The fact that garage rock is still going strong in 2014 makes me feel rather conflicted. On the one hand, it’s great to see bands take a well-worn genre and add their own modern spins to it, but on the other hand there’s always the chance that the end result could end up being too homogenous and familiar to be memorable. Oklahoma garage-rock outfit BRONCHO is releasing their second full-length album Just Enough Hip to Be Woman in the wake of albums by like-minded indie musicians such as Ty Segall and White Fence. With the threat of oversaturation looming over the genre as a whole, can the group pull off a performance that can stand out on its own merits?
Opening track What starts things off casually enough with a simple mid-tempo jangle. It’s got a fairly catchy vocal hook centred on the repetition of the word “what”, but it still feels a little long even though it’s just over two minutes in length. Lead single Class Historian immediately makes an impression with a hook centred on some peppy “do-do-do” vocalising. Unfortunately, the vocalising actually overshadows the rest of this rather decent garage number – just because it’s catchy and attention-grabbing doesn’t mean it can’t be extremely distracting as well. Whether or not the hook improves the song or derails it may vary between listeners, but I personally can’t help but wonder how the song would have sounded without it.
Deena is another short and snappy number that’s slightly moodier than the last couple of tracks but still has a punchy new-wave sound that makes it flow smoothly over the course of its two-minute running time. It’s definitely a sign of the album improving as it goes along. Stay Loose begins with a staccato riff before the echoing lead vocals kick in, showcasing how BRONCHO’s influence diverges from the ‘60s psychedelia that tends to influence other contemporary garage acts and instead draws on guitar-driven pop from the ‘70s and ‘80s; with cleaner production and a synthesiser part in there somewhere, this could easily be a long-lost track by The Cars. Of course, the members of BRONCHO know how to keep their influences in check so as to order to deliver something that sounds fresh and it works quite well here.
NC-17 marks a fairly radical shift in tone as the group moves away from the sunny-sounding pop of the first few tracks into a sound that could be more accurately described as straight post-punk complete with callous yet pretty-sounding vocal delivery and instruments that sound both emotional yet detached. The frenzied guitar part that begins a little over halfway through the song is definitely one of the best moments on the whole album.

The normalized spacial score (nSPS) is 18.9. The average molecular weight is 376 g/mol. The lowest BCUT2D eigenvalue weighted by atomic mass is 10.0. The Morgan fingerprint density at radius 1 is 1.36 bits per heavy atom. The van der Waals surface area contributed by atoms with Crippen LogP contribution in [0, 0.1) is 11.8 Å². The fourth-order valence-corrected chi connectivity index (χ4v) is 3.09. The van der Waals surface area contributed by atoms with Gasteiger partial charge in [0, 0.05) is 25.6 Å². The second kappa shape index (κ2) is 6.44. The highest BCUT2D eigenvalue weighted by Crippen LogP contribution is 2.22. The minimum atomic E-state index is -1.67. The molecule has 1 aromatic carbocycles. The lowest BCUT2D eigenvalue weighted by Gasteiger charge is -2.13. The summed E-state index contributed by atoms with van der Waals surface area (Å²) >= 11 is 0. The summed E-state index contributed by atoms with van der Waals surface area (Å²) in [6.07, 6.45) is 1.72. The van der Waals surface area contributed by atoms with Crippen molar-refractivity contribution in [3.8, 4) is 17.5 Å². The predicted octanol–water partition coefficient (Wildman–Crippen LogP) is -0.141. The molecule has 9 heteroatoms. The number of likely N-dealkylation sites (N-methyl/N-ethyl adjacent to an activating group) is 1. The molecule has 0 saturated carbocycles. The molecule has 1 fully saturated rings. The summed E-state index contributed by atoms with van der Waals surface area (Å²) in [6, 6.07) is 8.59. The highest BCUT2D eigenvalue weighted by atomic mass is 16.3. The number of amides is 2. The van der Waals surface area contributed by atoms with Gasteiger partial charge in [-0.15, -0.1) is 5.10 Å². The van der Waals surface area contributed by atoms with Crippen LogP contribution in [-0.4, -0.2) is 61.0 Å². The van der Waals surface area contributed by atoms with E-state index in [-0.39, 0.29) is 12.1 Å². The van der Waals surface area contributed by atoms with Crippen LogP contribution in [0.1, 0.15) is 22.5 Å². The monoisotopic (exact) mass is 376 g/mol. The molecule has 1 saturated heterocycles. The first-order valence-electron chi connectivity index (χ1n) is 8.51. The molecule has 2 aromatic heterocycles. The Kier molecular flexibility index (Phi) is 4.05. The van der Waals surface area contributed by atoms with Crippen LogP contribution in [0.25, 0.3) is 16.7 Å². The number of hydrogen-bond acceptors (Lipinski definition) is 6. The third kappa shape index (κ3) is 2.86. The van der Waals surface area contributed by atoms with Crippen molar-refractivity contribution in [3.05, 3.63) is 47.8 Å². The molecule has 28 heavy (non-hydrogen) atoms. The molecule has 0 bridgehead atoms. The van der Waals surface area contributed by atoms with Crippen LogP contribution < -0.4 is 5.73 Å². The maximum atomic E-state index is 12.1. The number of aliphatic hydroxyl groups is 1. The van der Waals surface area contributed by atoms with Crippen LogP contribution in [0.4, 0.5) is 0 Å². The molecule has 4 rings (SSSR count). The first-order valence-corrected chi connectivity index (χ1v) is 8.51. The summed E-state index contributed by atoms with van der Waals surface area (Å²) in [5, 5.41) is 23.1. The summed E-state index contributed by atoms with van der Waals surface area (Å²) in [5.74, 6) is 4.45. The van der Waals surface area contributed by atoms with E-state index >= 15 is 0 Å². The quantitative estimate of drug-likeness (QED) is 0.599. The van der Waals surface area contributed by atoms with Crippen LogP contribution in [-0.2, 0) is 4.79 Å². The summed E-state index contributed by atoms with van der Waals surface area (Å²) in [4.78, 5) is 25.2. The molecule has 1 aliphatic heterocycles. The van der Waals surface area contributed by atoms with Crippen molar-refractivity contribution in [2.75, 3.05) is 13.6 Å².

I’m Gonna Find Out Where He’s At is another moody indie-pop number that’s got some interesting instrumentation – aside from the slightly distorted guitars, there are twinkling sounds in the background that give the song an interesting texture. Stop Tricking starts with a distinctive beat that segues into another dreamy, bittersweet number. The percussion stands out here, as do the backup vocals on the chorus that repeat the song’s title over and over.
Taj Mahal builds off some rough guitar with little in the way of musical variation, a quality that amply supports one of the better vocal parts on the album. The only exception is a flatly spoken vocal section in the last minute that just sounds ridiculous – on an album where the songs are frequently short, wasting precious seconds on silly-sounding lines can be a problem. Fortunately, it doesn’t derail the song completely.
It’s On is much more upbeat in terms of both music and lyricism, making for a welcome pick-me-up after the moody previous track. There is some especially frantic guitar work towards the end but for the most part this is a fairly clean pop number. The same goes for Kurt. Like Class Historian, Kurt features a vocal hook – this time involving the repetition of “na-na” in time with the song’s fairly simple beat – but here it is used to far better effect in the midst of another slightly fuzzy garage rocker.
At almost five minutes in length, closing track China is the longest track on the album and fortunately it also turns out to be the best. Starting off with a distorted guitar and a minor-key piano part, the fuzzy guitar backs up another set of vocals that alternate between deadpan and emotional. Though both types of vocals work, it’s the instrumental side of things that makes things work. Here BRONCHO fully embrace their post-punk influences with jarring guitar parts, a lean and mean rhythm section and the occasional addition of a solitary piano part that’s slightly buried in the mix but nevertheless manages to make itself felt. It’s great to hear the band really pull out all the stops for this one, even if the production does make the guitar solos sound a little washed out.
As befitting a lo-fi garage rock album, Just Enough Hip to be Woman clocks in at just over thirty-two minutes but manages to make the most of its brief running time. The songs tend to be short ones but they all contribute one aspect or another to make themselves felt as they pass through a listener’s ears. BRONCHO are capable of making their songs bright and dark in equal measure, though it is the edgier tracks such as NC-17 and China that tend to provide the album’s greatest moments. While there are a lot of bands out there trying to make a name for themselves with a rough-and-ready style of rock, it seems like BRONCHO has managed to rise above and create a rather memorable breakout.